The last issue is the penalty for revenge porn convictions. If legislation treats the nonconsensual disclosure of someone’s nude image as a misdemeanor, it risks sending the message that the harm caused to victims is not severe. At the same time, overly harsh penalties might generate resistance to legislation, especially among free speech advocates who generally oppose the criminalization of speech. Categorizing revenge porn legislation as a misdemeanor sends a weak message to would-be perpetrators and would be a less effective deterrent than a felony. Lesser penalties may, however, ease the passage of proposed bills.


A model state law might read:

An actor commits criminal invasion of sexual privacy if the actor intentionally discloses an image of another person whose intimate parts are exposed or who is engaged in a sexual act, knowing that the other person expected the image to be kept private, under circumstances where the other person had a reasonable expectation that the image would be kept private. That the other person has consented to the possession of the image by the actor does not imply consent for the actor to disclose that image more broadly.


(1)       “Disclosure” or “disclosing” means to make available to another person or to the public.


(2)       “Image” includes a photograph, film, videotape, digital reproduction, or other reproduction.

(3)       “Intimate parts” means the naked genitals, pubic area, anus, or female adult nipple of the person.

(4)       “Sexual act” includes contact, whether using a body part or object, with a person’s genitals, anus, or a female adult nipple for the purpose of sexual gratification.

The statute does not apply to the following:

(1)       Lawful and common practices of law enforcement, criminal reporting, legal proceedings; or medical treatment; or

(2)       The reporting of unlawful conduct; or

(3)       Images of voluntary exposure by the individual in public or commercial settings; or

(4)       Disclosures related to the public interest.

As a crucial companion to state efforts, Congress could ban invasions of sexual privacy. That would provide legal protection against invasions of sexual privacy in cases where the states either failed to pass legislation or state law enforcement refused to act. One possibility is to amend the federal cyber stalking law along the same lines as the model state law. A key innovation would be the inclusion of a takedown remedy. If federal cyber stalking convictions were accompanied by court orders to remove nude photos posted without subjects’ consent, the law would respond directly to victims’ continued harms rather than acting as just a tool of deterrence and punishment.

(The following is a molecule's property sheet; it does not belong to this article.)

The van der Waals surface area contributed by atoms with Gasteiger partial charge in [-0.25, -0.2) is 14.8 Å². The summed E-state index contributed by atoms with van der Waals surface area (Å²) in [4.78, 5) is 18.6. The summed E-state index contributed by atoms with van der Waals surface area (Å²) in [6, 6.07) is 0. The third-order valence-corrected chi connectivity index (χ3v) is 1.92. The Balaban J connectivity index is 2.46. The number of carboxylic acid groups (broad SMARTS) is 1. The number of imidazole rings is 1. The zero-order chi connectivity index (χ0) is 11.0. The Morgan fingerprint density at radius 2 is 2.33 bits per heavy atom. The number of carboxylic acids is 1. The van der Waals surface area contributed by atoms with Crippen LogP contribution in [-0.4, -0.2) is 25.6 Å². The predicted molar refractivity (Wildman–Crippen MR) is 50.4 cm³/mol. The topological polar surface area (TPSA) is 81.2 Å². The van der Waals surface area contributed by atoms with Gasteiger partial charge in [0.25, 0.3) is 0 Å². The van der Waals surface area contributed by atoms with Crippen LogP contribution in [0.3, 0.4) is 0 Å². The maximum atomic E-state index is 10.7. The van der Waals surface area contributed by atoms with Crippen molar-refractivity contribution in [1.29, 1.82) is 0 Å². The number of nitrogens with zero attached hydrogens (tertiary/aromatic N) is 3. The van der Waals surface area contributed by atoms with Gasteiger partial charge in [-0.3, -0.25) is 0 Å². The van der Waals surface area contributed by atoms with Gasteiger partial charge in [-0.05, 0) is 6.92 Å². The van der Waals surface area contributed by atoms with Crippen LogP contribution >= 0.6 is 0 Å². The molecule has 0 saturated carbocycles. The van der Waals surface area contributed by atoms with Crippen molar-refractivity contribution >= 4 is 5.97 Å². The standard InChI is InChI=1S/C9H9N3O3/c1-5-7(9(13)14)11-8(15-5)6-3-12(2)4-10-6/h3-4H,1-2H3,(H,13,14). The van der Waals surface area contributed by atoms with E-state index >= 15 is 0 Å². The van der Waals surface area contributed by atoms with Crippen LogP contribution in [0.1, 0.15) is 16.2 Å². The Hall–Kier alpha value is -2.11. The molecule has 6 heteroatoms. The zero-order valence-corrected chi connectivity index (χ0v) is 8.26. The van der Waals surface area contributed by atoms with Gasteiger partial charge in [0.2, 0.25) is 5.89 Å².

My proposed revenge porn statute would withstand constitutional challenge. Disclosures of private communications involving nude images do not enjoy rigorous First Amendment protection. They involve the narrow set of circumstances when the publication of truthful information can be punished.

Protecting against the nonconsensual disclosure of private communications, notably the sharing of nude images among intimates, would inhibit a negligible amount of expression that the public legitimately cares about, and it would foster private expression. Maintaining the confidentiality of someone’s sexually explicit images has little impact on a poster’s expression of ideas. Revenge porn does not promote civic character or educate us about cultural, religious, or political issues. On the other hand, the nonconsensual disclosure of a person’s nude images would assuredly chill private expression. Without any expectation of privacy, victims would not share their naked images. With an expectation of privacy, victims would be more inclined to engage in communications of a sexual nature. In fact, such sharing may enhance intimacy among couples and the willingness to be forthright in other aspects of relationships.

Adapted from Hate Crimes in Cyberspace by Danielle Keats Citron, published by Harvard University Press. Copyright © 2014 by the President and Fellows of Harvard College. Used by permission. All rights reserved.